Davis gets award as men’s team places second at Nationals
By Ashley Festa
Phillip Davis is on a roll since becoming swimming and diving head coach four years ago, and he has no plans to slow down.
He joined UIW in 2006 as the women’s coach and began building what was only a three-member team at the time. That worked so well that in 2007, he established a men’s team, which ranked 17th in Division II. Since that time, UIW has seen three individual national swimming champions, the only three of any sport in the university’s history. Last year they ranked No. 11, and in March, the men’s team moved to the No. 2 position at the National NCAA Championship meet.
All Davis’ hard work paid off. At 32, Davis was voted the NCAA Division II Coach of the Year by the College Swimming Coaches Association of America.
“Out of all the people in the country that are going to know who deserves coach of the year, it’s the coaches. It’s really a humbling thing to be voted coach of the year by all your peers and people you look up to and respect,” Davis said. “It’s as high an honor as I could have right now. And as great as that is, second place is even more rewarding, but we’re not finished with that either. No one’s content. It’s just not going to be good enough until we bring home the championship.”
And with complete confidence in his voice, he assures that it will happen next year. “That’s the plan. That’s our goal. Nothing short of that.”
He admits he’s always been a good recruiter and motivator. At his previous job as assistant coach at Ouachita Baptist University, his duties included recruiting, and even as a student-athlete himself, he worked to sign up new swimmers.
So he knew he could recruit new talent. The question he always faced was whether he could actually coach. Now that question has been answered.
“Without a doubt my kids know that I love them and care about them,” Davis said. “I’m nothing without them. Without them, I’m not coach of the year. I think they know that and believe it. Being real with them is something they respect.”
During the offseason, from mid-March until September when the season begins again, the athletes practice eight hours a week, and summer practices are entirely voluntary. Coaches focus harder than ever on their grades, but academics are not a problem for these teams. The women have a cumulative GPA of 3.3 and the men 3.1. In the fall semester, there were 12 swimmers with a 4.0.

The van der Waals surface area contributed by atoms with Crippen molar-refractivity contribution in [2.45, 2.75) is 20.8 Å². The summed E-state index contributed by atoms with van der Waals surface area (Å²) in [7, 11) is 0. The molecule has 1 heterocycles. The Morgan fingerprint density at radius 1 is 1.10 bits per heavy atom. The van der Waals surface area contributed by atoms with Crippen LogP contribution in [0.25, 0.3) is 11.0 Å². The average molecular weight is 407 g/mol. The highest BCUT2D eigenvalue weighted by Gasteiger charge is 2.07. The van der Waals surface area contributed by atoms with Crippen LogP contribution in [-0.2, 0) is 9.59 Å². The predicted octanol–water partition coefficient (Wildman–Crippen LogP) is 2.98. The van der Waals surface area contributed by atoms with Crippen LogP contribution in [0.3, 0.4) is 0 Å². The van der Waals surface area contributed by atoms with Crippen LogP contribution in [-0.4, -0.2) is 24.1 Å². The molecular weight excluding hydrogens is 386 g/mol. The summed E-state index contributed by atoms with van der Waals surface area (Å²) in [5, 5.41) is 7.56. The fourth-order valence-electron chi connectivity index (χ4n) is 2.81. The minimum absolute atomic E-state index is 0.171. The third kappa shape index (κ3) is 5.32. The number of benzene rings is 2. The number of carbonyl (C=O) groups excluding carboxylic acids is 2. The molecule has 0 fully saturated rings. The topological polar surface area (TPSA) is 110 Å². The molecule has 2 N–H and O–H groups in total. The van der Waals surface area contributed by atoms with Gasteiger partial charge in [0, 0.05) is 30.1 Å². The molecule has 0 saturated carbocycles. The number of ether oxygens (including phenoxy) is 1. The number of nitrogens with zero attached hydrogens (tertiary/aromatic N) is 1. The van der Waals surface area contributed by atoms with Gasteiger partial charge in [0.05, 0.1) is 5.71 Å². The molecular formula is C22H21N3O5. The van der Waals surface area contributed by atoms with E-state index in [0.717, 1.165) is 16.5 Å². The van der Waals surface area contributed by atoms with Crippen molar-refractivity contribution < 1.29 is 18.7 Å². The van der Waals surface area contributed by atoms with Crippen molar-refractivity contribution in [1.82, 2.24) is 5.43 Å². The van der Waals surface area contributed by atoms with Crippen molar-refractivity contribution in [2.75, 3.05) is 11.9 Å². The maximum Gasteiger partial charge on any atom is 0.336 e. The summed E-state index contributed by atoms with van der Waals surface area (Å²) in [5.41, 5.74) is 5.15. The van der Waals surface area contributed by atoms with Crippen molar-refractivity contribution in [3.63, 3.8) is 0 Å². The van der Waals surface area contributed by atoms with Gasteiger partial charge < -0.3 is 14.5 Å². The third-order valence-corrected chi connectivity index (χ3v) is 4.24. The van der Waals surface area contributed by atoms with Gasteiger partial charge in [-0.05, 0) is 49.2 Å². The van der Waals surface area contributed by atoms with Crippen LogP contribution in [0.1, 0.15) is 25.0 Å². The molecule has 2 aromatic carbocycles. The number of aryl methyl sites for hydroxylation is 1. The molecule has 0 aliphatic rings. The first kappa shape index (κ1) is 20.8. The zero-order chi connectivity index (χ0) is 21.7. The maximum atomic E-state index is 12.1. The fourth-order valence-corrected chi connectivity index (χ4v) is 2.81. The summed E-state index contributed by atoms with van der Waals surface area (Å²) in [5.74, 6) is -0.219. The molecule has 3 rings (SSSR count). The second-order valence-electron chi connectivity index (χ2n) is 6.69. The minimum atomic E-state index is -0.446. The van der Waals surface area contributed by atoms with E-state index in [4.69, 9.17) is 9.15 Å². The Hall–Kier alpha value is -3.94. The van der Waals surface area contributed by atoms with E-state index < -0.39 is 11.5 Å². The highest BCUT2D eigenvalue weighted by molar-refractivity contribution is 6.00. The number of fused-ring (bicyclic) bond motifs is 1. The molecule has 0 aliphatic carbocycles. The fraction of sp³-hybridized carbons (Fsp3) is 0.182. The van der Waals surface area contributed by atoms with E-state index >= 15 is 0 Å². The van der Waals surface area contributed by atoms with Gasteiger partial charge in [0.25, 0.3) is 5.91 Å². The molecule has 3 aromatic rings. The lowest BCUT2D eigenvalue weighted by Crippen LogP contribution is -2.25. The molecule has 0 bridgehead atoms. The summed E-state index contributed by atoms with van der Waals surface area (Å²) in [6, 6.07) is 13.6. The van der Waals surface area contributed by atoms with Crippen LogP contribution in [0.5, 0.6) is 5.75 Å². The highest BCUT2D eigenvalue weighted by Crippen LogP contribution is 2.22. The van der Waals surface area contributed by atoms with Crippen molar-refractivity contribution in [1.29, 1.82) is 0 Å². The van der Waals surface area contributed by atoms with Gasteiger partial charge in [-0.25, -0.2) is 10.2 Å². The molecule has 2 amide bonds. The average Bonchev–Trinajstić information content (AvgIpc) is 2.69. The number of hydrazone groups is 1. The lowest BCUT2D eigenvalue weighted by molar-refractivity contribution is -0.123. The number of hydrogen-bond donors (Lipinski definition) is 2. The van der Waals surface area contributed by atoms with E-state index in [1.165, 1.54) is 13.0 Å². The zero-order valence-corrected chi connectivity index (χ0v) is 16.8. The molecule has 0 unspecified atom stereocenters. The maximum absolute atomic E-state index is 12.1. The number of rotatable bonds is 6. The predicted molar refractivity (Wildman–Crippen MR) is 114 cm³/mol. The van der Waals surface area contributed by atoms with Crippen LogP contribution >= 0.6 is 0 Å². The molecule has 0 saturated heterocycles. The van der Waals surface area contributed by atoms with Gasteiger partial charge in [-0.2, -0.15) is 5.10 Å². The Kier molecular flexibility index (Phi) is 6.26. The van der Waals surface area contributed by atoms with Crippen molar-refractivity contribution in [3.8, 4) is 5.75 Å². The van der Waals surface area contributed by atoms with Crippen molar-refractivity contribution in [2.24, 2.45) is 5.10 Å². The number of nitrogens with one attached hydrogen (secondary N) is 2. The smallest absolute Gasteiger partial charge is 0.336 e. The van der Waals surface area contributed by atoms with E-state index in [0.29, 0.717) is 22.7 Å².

UIW’s swim teams are at the point now, Davis said, that the coaches have to be more selective about who makes the team. There were more than 200 swimmers hoping to make the teams of about 30 swimmers each, and Davis wants to be sure he can devote enough attention to each of his student-athletes.
“We want it to be special to be part of the team,” Davis said.
His recruiting efforts are extending internationally, and he expects eight to 10 international students on the teams next year.
Davis said UIW competes against SEC Division I schools for athletes, and many times it simply comes down to the priorities of the students.
“All of our kids that received any scholarship money here had offers to go swim at Division I schools. They just chose to come here,” Davis said, naming close relationships with coaches and professors as a draw for those students.
Davis also credits those close relationships with others in the UIW community.
“With God everything is possible. There are many more factors at work than just some little guy from Arkansas coaching, I promise. There’s been a lot of support.”
Support UIW Swimming
UIW will play host to the NCAA National Championships at Palo Alto College next year from March 9-12. Mark your calendar to join the fun!
You can also join the fundraising group called the Lane Changers to receive e-mail updates on events and the teams’ achievements. To get involved, e-mail Coach Davis at email@example.com.